A 94-YEAR-OLD Navy veteran who helped supply Russian forces and was part of the relief force on the ground in Hiroshima and Nagasaki has been awarded a medal from the Russian Embassy for his service during the Second World War.

John Hughes, who now lives at Cwmbran House Residential Home, was part of a Russian convoy aboard the battleship HMS Duke of York.

He was awarded this medal in recognition of his service and contribution to the war effort, and was presented with the medal by staff at Cwmbran House as part of the celebrations of the 75th anniversary of VE Day.

During his time in the Navy, he worked on the HMS White Bear, HMS Wrangler, and HMS Duke of York.

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The HMS Duke of York at Sydney Harbour, taken by John Hughes while serving on the ship. Picture: John Hughes.

Recalling his time in the Navy, Mr Hughes said: “I was only 15 when I joined up. I lied about my age to get in, but it was all I wanted to do.

“My most vivid memories are during my time served on the Russian convoys. We escorted and protected supply vessels to Murmansk through the frozen Arctic.

“The seas were mountainous, there was hardly any daylight and the temperatures were regularly 40 below freezing.

“We had to use shovels and picks to remove the snow and ice off the deck before breakfast.

“There was the constant threat of attack from the Luftwaffe from above and U-Boats from below. It was described as a frozen hell.

“On December 26, 1943, we made up what was called ‘phase two’ in the battle of North Cape, in pursuit of the Scharnhorst.

“We came under fire with some shells landing dangerously close, but we avoided a direct hit. We eventually caught and sunk her later that evening.

“Survivors were rescued from the freezing seas by HMS Scorpion and transferred to us, probably as were had more supplies.

“They were very pleasant and so happy to be alive. We shared food and drank with them and headed back to Scapa flow. I still have their autographs.”

It was only after the war that Mr Hughes realised how important that day was.

“We took out the German’s ‘lucky’ Scharnhorst, the last boat in her fleet,” he said. “This opened up a safer passage to Russia and altered the course of the war in our favour.”

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John Hughes witnessed the devastation in Hiroshima after the atomic bomb was dropped. Picture: John Hughes.

Mr Hughes was also a part of the relief effort in Nagasaki and Hiroshima, and saw first hand the devastation caused by the two atomic bombs.

“The damage was unbelievable, it was incredible. I will never forget it,” he said.

“I remember us lifting up pieces of corrugated metal to find whole families sheltering and begging for food.”

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John Hughes was a part of the relief team in Nagasaki in 1945. Picture: John Hughes.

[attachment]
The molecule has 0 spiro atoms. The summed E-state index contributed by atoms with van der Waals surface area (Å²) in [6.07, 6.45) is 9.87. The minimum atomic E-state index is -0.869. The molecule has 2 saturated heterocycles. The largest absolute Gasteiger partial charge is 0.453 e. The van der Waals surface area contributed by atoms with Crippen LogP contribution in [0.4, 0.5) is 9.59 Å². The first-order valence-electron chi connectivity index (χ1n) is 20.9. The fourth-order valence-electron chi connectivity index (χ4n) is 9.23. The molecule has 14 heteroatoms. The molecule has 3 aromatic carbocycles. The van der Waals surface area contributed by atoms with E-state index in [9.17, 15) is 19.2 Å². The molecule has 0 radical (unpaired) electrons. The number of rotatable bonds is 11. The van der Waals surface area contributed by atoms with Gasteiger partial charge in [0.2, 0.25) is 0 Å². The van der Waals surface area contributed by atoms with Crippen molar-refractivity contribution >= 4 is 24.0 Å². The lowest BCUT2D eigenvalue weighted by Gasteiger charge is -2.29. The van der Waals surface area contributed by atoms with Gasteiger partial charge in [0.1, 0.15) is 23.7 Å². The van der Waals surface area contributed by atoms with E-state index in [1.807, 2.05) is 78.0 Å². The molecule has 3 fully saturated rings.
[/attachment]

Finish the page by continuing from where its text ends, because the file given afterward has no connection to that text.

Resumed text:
Mr Hughes was in the cities to help repatriate and help survivors of the bombs. He became ill while there, and ended up spending more than six weeks in a Japanese hospital.

Mr Hughes left the Royal Navy in 1950 and worked at Llanwern Steelworks.

He received the Arctic Star Medal in 2013. Upon receiving the medal, he said: “The only shame is so many men who deserved this medal are no longer with us.”

Jackie Kersley and Carol Jones, Mr Hughes’ daughters, said: “We’re proud of our father and the contribution he made in the Navy, like many local servicemen and others who were part of the war effort.

“It was lovely to see his efforts recognised in this way.

“We’d also like to say thank you to the staff at Cwmbran House for taking such loving care of our dad recently, especially in light of the current pandemic.”

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John Hughes married Jean Hartnell in October 1949. Picture: John Hughes

Nathan Kersley, Mr Hughes’ grandson, said: “As a family we are immensely proud of my grandfather’s brave dedication and how lucky he was to return home at the end of it to keep these stories alive, so they are never forgotten.”

Torfaen Council Leader Anthony Hunt said: “We’re proud of local veterans like Mr Hughes who served our country so bravely during World War Two.

“It is fantastic that his efforts have been recognised in this way, so I’d like to send Mr Hughes my congratulations and best wishes.”

“It’s right that we celebrate the achievements of local heroes like Mr Hughes, and I wish him and his family well after hearing the news of this deserved honour,” said Torfaen MP Nick Thomas Symonds.

Torfaen council’s Armed Forces Covenant Champion, Cllr Alan Jones, said: “Given the history of support for the Armed Forces in our communities in Torfaen, we want to celebrate, respect and deliver a fairer deal for Armed Forces Veterans young and old.

“Mr Hughes is a living example of why that’s important, and we thank him for his service.”